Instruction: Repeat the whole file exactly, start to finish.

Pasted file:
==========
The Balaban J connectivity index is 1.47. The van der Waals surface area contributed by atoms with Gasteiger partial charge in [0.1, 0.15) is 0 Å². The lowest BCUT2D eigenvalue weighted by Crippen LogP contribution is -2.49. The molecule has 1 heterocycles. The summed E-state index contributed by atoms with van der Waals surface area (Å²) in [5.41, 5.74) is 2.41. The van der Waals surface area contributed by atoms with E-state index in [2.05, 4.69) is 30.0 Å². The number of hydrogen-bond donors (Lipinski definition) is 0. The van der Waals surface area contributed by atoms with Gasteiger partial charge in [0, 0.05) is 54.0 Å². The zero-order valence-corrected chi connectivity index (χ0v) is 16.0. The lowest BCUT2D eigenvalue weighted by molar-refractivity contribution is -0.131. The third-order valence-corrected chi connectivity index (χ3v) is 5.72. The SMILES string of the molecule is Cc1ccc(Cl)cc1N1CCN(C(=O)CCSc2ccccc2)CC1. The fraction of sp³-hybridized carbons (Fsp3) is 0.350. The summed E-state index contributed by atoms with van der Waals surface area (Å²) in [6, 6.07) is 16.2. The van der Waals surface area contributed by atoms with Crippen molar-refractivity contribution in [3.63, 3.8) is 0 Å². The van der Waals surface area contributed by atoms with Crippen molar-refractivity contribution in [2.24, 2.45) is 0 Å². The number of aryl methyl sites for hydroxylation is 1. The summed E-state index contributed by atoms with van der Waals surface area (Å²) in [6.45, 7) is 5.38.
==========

The Balaban J connectivity index is 1.47. The van der Waals surface area contributed by atoms with Gasteiger partial charge in [0.1, 0.15) is 0 Å². The lowest BCUT2D eigenvalue weighted by Crippen LogP contribution is -2.49. The molecule has 1 heterocycles. The summed E-state index contributed by atoms with van der Waals surface area (Å²) in [5.41, 5.74) is 2.41. The van der Waals surface area contributed by atoms with E-state index in [2.05, 4.69) is 30.0 Å². The number of hydrogen-bond donors (Lipinski definition) is 0. The van der Waals surface area contributed by atoms with Gasteiger partial charge in [0, 0.05) is 54.0 Å². The zero-order valence-corrected chi connectivity index (χ0v) is 16.0. The lowest BCUT2D eigenvalue weighted by molar-refractivity contribution is -0.131. The third-order valence-corrected chi connectivity index (χ3v) is 5.72. The SMILES string of the molecule is Cc1ccc(Cl)cc1N1CCN(C(=O)CCSc2ccccc2)CC1. The fraction of sp³-hybridized carbons (Fsp3) is 0.350. The summed E-state index contributed by atoms with van der Waals surface area (Å²) in [6, 6.07) is 16.2. The van der Waals surface area contributed by atoms with Crippen molar-refractivity contribution in [3.63, 3.8) is 0 Å². The van der Waals surface area contributed by atoms with Crippen molar-refractivity contribution in [2.24, 2.45) is 0 Å². The number of aryl methyl sites for hydroxylation is 1. The summed E-state index contributed by atoms with van der Waals surface area (Å²) in [6.45, 7) is 5.38.